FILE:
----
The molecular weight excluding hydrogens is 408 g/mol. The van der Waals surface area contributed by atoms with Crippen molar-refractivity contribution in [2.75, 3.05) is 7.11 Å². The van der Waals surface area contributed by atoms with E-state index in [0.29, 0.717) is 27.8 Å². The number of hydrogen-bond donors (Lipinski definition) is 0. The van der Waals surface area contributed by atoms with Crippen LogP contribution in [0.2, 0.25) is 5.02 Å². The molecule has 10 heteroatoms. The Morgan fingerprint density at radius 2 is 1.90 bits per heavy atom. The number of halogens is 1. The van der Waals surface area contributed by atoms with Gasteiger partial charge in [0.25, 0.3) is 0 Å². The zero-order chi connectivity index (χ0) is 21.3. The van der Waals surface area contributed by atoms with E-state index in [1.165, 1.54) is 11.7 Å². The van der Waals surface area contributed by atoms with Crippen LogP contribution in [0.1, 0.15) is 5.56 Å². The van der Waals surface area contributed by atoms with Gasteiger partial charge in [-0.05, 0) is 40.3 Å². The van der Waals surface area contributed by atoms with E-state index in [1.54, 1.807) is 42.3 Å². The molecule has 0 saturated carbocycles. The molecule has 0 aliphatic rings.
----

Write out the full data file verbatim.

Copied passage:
The molecular weight excluding hydrogens is 408 g/mol. The van der Waals surface area contributed by atoms with Crippen molar-refractivity contribution in [2.75, 3.05) is 7.11 Å². The van der Waals surface area contributed by atoms with E-state index in [0.29, 0.717) is 27.8 Å². The number of hydrogen-bond donors (Lipinski definition) is 0. The van der Waals surface area contributed by atoms with Crippen LogP contribution in [0.2, 0.25) is 5.02 Å². The molecule has 10 heteroatoms. The Morgan fingerprint density at radius 2 is 1.90 bits per heavy atom. The number of halogens is 1. The van der Waals surface area contributed by atoms with Gasteiger partial charge in [0.25, 0.3) is 0 Å². The zero-order chi connectivity index (χ0) is 21.3. The van der Waals surface area contributed by atoms with E-state index in [1.165, 1.54) is 11.7 Å². The van der Waals surface area contributed by atoms with Crippen LogP contribution in [0.1, 0.15) is 5.56 Å². The van der Waals surface area contributed by atoms with Gasteiger partial charge in [-0.05, 0) is 40.3 Å². The van der Waals surface area contributed by atoms with E-state index in [1.54, 1.807) is 42.3 Å². The molecule has 0 saturated carbocycles. The molecule has 0 aliphatic rings.